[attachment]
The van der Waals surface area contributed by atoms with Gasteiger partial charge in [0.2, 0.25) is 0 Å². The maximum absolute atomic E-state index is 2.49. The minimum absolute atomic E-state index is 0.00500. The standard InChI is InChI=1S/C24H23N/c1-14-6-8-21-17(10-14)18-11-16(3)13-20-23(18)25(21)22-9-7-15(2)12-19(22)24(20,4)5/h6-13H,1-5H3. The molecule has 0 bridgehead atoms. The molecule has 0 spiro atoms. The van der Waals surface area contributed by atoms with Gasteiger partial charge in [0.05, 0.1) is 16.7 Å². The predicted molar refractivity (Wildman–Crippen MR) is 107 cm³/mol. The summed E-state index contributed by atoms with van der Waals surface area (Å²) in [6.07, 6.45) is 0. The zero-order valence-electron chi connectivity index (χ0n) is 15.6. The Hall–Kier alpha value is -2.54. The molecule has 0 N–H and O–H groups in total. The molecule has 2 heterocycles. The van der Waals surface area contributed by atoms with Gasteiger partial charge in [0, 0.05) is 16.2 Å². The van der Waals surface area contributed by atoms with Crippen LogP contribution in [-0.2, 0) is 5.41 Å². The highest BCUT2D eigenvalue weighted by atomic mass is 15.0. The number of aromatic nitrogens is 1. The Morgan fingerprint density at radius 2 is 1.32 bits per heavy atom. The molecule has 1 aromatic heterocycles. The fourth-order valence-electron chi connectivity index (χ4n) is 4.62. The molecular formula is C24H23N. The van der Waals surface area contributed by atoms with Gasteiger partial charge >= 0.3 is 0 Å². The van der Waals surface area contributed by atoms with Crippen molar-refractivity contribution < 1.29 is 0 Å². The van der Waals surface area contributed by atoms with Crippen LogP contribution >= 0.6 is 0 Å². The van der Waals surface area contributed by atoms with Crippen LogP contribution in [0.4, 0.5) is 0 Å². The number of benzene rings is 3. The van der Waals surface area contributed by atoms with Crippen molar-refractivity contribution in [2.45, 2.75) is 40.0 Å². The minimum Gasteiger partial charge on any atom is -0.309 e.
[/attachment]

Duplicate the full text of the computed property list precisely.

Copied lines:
The van der Waals surface area contributed by atoms with Gasteiger partial charge in [0.2, 0.25) is 0 Å². The maximum absolute atomic E-state index is 2.49. The minimum absolute atomic E-state index is 0.00500. The standard InChI is InChI=1S/C24H23N/c1-14-6-8-21-17(10-14)18-11-16(3)13-20-23(18)25(21)22-9-7-15(2)12-19(22)24(20,4)5/h6-13H,1-5H3. The molecule has 0 bridgehead atoms. The molecule has 0 spiro atoms. The van der Waals surface area contributed by atoms with Gasteiger partial charge in [0.05, 0.1) is 16.7 Å². The predicted molar refractivity (Wildman–Crippen MR) is 107 cm³/mol. The summed E-state index contributed by atoms with van der Waals surface area (Å²) in [6.07, 6.45) is 0. The zero-order valence-electron chi connectivity index (χ0n) is 15.6. The Hall–Kier alpha value is -2.54. The molecule has 0 N–H and O–H groups in total. The molecule has 2 heterocycles. The van der Waals surface area contributed by atoms with Gasteiger partial charge in [0, 0.05) is 16.2 Å². The van der Waals surface area contributed by atoms with Crippen LogP contribution in [-0.2, 0) is 5.41 Å². The highest BCUT2D eigenvalue weighted by atomic mass is 15.0. The number of aromatic nitrogens is 1. The Morgan fingerprint density at radius 2 is 1.32 bits per heavy atom. The molecule has 1 aromatic heterocycles. The fourth-order valence-electron chi connectivity index (χ4n) is 4.62. The molecular formula is C24H23N. The van der Waals surface area contributed by atoms with Gasteiger partial charge >= 0.3 is 0 Å². The van der Waals surface area contributed by atoms with Crippen molar-refractivity contribution < 1.29 is 0 Å². The van der Waals surface area contributed by atoms with Crippen LogP contribution >= 0.6 is 0 Å². The van der Waals surface area contributed by atoms with Crippen LogP contribution in [0.4, 0.5) is 0 Å². The number of benzene rings is 3. The van der Waals surface area contributed by atoms with Crippen molar-refractivity contribution in [2.45, 2.75) is 40.0 Å². The minimum Gasteiger partial charge on any atom is -0.309 e.